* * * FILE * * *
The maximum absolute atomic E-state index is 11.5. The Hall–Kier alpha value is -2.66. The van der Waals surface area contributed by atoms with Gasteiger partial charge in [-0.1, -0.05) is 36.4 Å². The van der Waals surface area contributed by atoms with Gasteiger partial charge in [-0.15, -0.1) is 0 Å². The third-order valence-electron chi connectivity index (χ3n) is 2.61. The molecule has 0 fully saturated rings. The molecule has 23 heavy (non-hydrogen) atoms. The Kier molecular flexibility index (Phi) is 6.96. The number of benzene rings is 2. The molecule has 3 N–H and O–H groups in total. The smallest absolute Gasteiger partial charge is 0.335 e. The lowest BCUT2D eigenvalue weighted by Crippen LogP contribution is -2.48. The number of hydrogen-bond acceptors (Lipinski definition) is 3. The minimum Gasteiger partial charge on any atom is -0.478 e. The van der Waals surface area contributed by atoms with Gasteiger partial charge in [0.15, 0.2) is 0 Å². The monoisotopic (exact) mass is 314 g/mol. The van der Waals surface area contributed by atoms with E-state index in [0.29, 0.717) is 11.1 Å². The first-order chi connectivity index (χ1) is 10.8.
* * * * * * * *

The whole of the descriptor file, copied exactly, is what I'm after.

The maximum absolute atomic E-state index is 11.5. The Hall–Kier alpha value is -2.66. The van der Waals surface area contributed by atoms with Gasteiger partial charge in [-0.1, -0.05) is 36.4 Å². The van der Waals surface area contributed by atoms with Gasteiger partial charge in [-0.15, -0.1) is 0 Å². The third-order valence-electron chi connectivity index (χ3n) is 2.61. The molecule has 0 fully saturated rings. The molecule has 23 heavy (non-hydrogen) atoms. The Kier molecular flexibility index (Phi) is 6.96. The number of benzene rings is 2. The molecule has 3 N–H and O–H groups in total. The smallest absolute Gasteiger partial charge is 0.335 e. The lowest BCUT2D eigenvalue weighted by Crippen LogP contribution is -2.48. The number of hydrogen-bond acceptors (Lipinski definition) is 3. The minimum Gasteiger partial charge on any atom is -0.478 e. The van der Waals surface area contributed by atoms with Gasteiger partial charge in [0.15, 0.2) is 0 Å². The monoisotopic (exact) mass is 314 g/mol. The van der Waals surface area contributed by atoms with E-state index in [0.29, 0.717) is 11.1 Å². The first-order chi connectivity index (χ1) is 10.8.